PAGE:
Bletchley girl receives recognition badge more than 70 years after end of WW2


She has waited more than 70 years since World War Two ended, but Joanna Chorley has finally been presented with the Bletchley Park commemorative badge in recognition of her part in helping to shorten the war as a code breaker. The badge is issued by GCHQ on behalf of Her Majesty’s Government.

Joanna was a “Bletchley girl”, one of the team at Britain’s secret wartime code breaking centre, Bletchley Park, who deciphered encrypted messages between Hitler and his generals to provide the allied forces with intelligence that shortened the war by several months.

But she never received the badge and certificate that were awarded to the code breakers, because when they were sent to her home she had moved away and there was no forwarding  address.

Now Joanna lives in Tewkesbury Fields Care Home in Gloucestershire and when managers heard her story they got in touch with GCHQ, the Government Communications Headquarters, where the commemoration team readily agreed to arrange for her to receive recognition.

So, Joanna, now in her 90’s, was taken by a member of the care home team, back to Bletchley Park, a Victorian mansion in Buckinghamshire that is now a heritage attraction featuring the codebreaking operation, where she was hosted on a tour and presented with her commemorative badge and certificate by Jonathan Byrne, who administers the centre’s Roll of Honour. The certificate was signed by Prime Minister Theresa May.

 During the Second World War at Bletchley Park, Joanna was trained to be one of the WRNS operators for Colossus, the world’s first electronic programmable computer, that was developed to help decipher encrypted messages between Hitler and his High Command, so her trip down memory lane took place in the adjacent National Museum of Computing, which was its home.

Joanna recalled her first impression of the electronic valve computer that, more than 70 years ago, was a foretaste of modern information technology. She said: “It looked like something made of Lego, but I thought what it was capable of doing was the most amazing thing and I wanted to be a part of it.”

Joanna’s return visit to Bletchley Park was arranged as part of a “wishing well scheme” operated by brighterkind, who run Tewkesbury Fields, which fulfils wishes for residents, whenever possible, to experience something they want to do or to be taken somewhere they want to visit. It was while making her wish that she told carers how she had missed receiving recognition for her part in the codebreaking team.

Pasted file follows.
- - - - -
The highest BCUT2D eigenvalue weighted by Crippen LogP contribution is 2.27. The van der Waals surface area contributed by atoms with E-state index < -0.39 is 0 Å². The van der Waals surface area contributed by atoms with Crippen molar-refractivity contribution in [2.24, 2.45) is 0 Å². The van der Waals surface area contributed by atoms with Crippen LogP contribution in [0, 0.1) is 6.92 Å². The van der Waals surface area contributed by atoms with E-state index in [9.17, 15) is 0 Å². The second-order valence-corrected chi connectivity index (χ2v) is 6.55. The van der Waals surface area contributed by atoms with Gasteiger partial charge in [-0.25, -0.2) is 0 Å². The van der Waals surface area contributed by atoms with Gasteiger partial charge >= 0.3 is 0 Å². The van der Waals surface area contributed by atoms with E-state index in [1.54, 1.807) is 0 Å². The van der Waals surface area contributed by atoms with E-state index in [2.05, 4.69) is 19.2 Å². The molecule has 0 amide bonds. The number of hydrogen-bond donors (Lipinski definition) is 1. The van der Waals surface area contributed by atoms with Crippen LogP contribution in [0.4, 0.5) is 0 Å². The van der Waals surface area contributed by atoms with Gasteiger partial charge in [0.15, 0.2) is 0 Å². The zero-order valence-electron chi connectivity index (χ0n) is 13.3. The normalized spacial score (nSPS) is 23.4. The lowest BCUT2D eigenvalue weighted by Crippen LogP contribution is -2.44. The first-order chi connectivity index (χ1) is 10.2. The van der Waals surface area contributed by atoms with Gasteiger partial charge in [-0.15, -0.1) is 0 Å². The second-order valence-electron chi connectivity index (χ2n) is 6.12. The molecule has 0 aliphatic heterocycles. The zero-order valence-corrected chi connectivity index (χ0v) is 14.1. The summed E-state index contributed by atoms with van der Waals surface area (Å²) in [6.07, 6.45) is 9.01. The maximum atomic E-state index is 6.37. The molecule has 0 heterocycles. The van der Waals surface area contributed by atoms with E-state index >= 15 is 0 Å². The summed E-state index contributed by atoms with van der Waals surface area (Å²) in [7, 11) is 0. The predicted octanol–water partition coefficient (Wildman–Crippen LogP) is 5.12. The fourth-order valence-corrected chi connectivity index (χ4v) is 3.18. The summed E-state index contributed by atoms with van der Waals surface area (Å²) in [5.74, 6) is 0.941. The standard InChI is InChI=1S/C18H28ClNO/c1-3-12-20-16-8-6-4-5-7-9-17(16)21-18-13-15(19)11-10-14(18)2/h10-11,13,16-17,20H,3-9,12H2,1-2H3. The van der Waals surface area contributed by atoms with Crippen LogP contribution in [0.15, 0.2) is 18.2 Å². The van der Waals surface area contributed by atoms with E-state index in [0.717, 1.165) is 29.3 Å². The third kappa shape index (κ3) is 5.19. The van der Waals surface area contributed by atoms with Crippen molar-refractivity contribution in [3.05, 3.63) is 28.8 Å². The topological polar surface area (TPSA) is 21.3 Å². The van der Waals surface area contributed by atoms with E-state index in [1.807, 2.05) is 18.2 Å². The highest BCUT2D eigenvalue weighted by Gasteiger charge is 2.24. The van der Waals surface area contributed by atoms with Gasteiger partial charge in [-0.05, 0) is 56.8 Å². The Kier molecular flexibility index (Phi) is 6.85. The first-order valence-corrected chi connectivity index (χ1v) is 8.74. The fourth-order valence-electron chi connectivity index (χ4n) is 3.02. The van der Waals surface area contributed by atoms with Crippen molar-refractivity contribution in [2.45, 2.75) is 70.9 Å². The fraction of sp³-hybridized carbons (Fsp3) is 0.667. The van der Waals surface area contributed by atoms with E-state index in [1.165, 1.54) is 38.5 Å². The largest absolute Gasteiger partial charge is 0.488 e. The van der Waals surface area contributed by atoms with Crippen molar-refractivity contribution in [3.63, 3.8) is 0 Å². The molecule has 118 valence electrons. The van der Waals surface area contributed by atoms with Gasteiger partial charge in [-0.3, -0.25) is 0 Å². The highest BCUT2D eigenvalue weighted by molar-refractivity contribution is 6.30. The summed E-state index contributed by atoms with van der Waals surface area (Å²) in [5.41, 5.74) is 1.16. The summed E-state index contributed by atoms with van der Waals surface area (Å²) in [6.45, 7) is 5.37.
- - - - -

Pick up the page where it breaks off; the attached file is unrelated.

Amanda Siviter, the home’s Recreation and Activities Co-ordinator, who accompanied Joanna to Bletchley Park said: “We are so grateful to the people at GCHQ and at Bletchley Park and the Computer Museum who have all helped to make this a really wonderful occasion for Joanna that will revive special memories and give her new ones to treasure.”

Joanna told the story of how she came to be a codebreaker. After excelling at school, she had ambitions to go to university. But those were different times with different attitudes and on her father’s return from Canada, where he’d been serving in the air force, he made it plain that further education was not for his daughter and that it was “an absolute waste of money educating a woman”.

Joanna was packed off to domestic science college, spending a year completing a housewife’s course. However, she didn’t accept having her life planned for her in this way and she joined the WRENS, The Women’s Royal Naval Service, at the age of 17. One of the options available to her in the service was to work on “light electrical machinery in the country” and she went for this. “I always liked nuts and bolts,” she explains. The light electrical machinery in the country turned out to be Colossus at Bletchley Park. 

Jonathan Byrne, Oral History Officer at Bletchley Park, said: “It is a pleasure to be able to present Joanna with the Bletchley Park commemorative badge, issued by GCHQ on behalf of Her Majesty’s Government. It may be over 70 years since Joanna and thousands of other colleagues worked here, but it is never too late to recognise the vital contribution they made. Through our oral history programme we remain in contact with many Veterans, who share insights that are key to our understanding of what happened here at Bletchley Park. There may be people who worked at Bletchley Park itself, or one of its outstations, who have not received their badge, and we’d be grateful to hear from them.”


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